That 70s Wheel

70s-vintage Momo in its case

70s-vintage Momo in its case

This is a blog post I’ve been meaning to do for a long time. For years. Hell, since before I had a blog.

This one is about the first Momo wheel in my collection.

With protective cover and original bag.

With protective cover and original bag.

I purchased this wheel from one of my wife’s work buddies a while ago. I think it was in 2003. He had purchased it in Italy from a Momo store on his honeymoon in the 1970s. He bought a Momo hub and a matching shift knob (a long Anatomico if I remember right). These items were used in his VW Scirocco I for a few years, till he sold the car. He removed them before the sale and hung them in his closet in the original bag.

The wheel stayed in that bag for over 20 years. Then I bought it.

I sold the shift knob and the hub on ebay. As I recall, I made a small profit on the sale and got the wheel for like $5 better than free.

Front side

Front side

Center cover removed

Center cover removed

The wheel is 360mm in diameter with a very thick rim and the softest leather imaginable. Due to the thick rim, the inner diameter is closer to a 350mm wheel. In other words, the red inner stitching juuust starts to block the top edges of the gauges for a tall driver.

This wheel also features thumb buttons for the horn – very 70s style. When I first installed it, I’d driven Sharka with the OEM wheel for 3 years and was quite used to the thumb buttons. It made for a nice transition to a more sporting steering wheel.

Back of the wheel

Back of the wheel

The wheel features this dimpled grip that I’ve never found on any other model. It doesn’t have the traditional molded finger holes, but rather these raised bumps. Like little ball bearings under the leather.

They feel wonderful.

Type and model number

Type and model number

Perhaps you notice that I’ve been calling it “the wheel” rather than referring to it by the model name.

That’s because I do not know the model name.

On the back is stamped “TYP C36, KBA 70023” and no production date. That lack of date puts it as a fairly early Momo. A little research into the type and KBA number suggest it might be called the Momo Master. I have an inquiry into Momo USA and will update this blog post if I find out anything.

Installed and looking vintage-y awesome.

Installed and looking vintage-y awesome.

View through the wheel.

View through the wheel.

I started out this post by saying that I’ve meant to write it for years. But that’s not quite accurate. I’ve meant to PHOTOGRAPH this wheel for years. I’ve had it since 2003 and have never given it the photographic love it deserved. I think I shot one picture ever of it installed in Sharka back when I got it. The wheel appeared in a collection post a while back. But really, it’s been neglected. Until now.

When I originally acquired this wheel, my automotive taste was, shall we say, a touch unrefined. I didn’t know enough about automotive history or design to appreciate this wheel sufficiently. I remember that I wanted either a Momo Competition or a Momo Race at the time. But this one was offered to me for a great price, so I became its caretaker, rather half-heartedly.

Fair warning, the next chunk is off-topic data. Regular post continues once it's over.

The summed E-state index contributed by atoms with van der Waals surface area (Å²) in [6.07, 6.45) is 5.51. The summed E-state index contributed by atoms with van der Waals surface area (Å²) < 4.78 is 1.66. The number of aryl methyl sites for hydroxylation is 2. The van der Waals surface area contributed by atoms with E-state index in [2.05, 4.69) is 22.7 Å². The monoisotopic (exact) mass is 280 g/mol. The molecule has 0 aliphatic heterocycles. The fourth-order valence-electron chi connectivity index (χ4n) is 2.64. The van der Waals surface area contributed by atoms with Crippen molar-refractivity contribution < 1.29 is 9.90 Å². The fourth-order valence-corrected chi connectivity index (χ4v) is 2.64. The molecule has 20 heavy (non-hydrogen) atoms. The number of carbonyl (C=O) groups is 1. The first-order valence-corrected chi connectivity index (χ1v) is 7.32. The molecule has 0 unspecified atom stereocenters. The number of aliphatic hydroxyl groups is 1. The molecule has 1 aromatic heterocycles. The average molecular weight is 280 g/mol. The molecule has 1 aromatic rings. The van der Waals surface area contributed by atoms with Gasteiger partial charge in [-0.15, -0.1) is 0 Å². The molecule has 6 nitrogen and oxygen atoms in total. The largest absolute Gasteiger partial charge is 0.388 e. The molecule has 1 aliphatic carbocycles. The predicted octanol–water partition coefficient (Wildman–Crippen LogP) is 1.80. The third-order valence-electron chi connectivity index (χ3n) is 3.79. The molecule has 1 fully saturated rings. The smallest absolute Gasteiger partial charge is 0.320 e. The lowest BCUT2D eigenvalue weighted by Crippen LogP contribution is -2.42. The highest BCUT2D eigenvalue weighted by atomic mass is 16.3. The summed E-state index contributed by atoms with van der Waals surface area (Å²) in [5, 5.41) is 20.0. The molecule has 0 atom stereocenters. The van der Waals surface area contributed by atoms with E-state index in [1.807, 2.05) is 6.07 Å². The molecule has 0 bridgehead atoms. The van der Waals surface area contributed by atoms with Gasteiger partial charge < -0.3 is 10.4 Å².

Now, years later, the look and feel of this 70s wheel has really grown on me. It has a vintage style that’s very unique when compared to the steering wheels on sale in 2011. It is quite understated and could easily be mistaken for Mazda OEM. It’s a beauty that I’m proud to have in my collection. In fact, it is one of two wheels in my permanent collection. I’m not letting go.

And maybe someday, I will learn its name.

Update: 4/2015

It took a while, but I finally got confirmation from Momo. This wheel is indeed a Master.

It’s actually a variant model. Master steering wheels came either with a standard exposed horn button in the center of the leather crash pad or with thumb buttons. The presence or absence of the raised finger bumps was a further option. There were also different stitching color options from the factory. Black and white were more common than the red stitching on mine.

At long last I know the name of this wheel – MOMO Master.

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  • OnePaintedMan says:

    I think its name may be Master.

    • OnePaintedMan says:

      Lovely lovely wheel. . .and quite rare. There is one in shabby condition on ebay Germany at the moment.

      • revlimiter says:

        I too think it’s a Momo Master. But I didn’t wanna go posting “hey guys lookit my awesome Momo Master!!!” if there’s a chance I can find out for certain which model it is direct from Momo.

        Either the Master or the Cavallino. Those are the two most likely models.

  • Steve says:

    I absolutely love it. Great post. Great wheel. Now I will spend the rest of the evening searching for vintage Momo wheels on various auction sites. Damn you.

  • Melinda says:

    Umm i’m curious, my brother just gave me a similar steering wheel but it’s got peter brocks signature and a holden badge in the middle (horn). But it’s got the exact same TYP C36 KBA 70023. would you know how much they are worth?

    • revlimiter says:

      You *definitely* have a Momo Master. I’ve seen photos of the very wheel you describe with the model “Master” printed under it.

      As for worth, I couldn’t tell you. It would be worth far more to a Holden owner. I’d guess between $100 and $200 USD.

  • shaifful says:

    i had momo wheel like you to..act..i found it in the store..but without middle cap..it was a bit different in the back.mine is TYP C36I KBA 70023..

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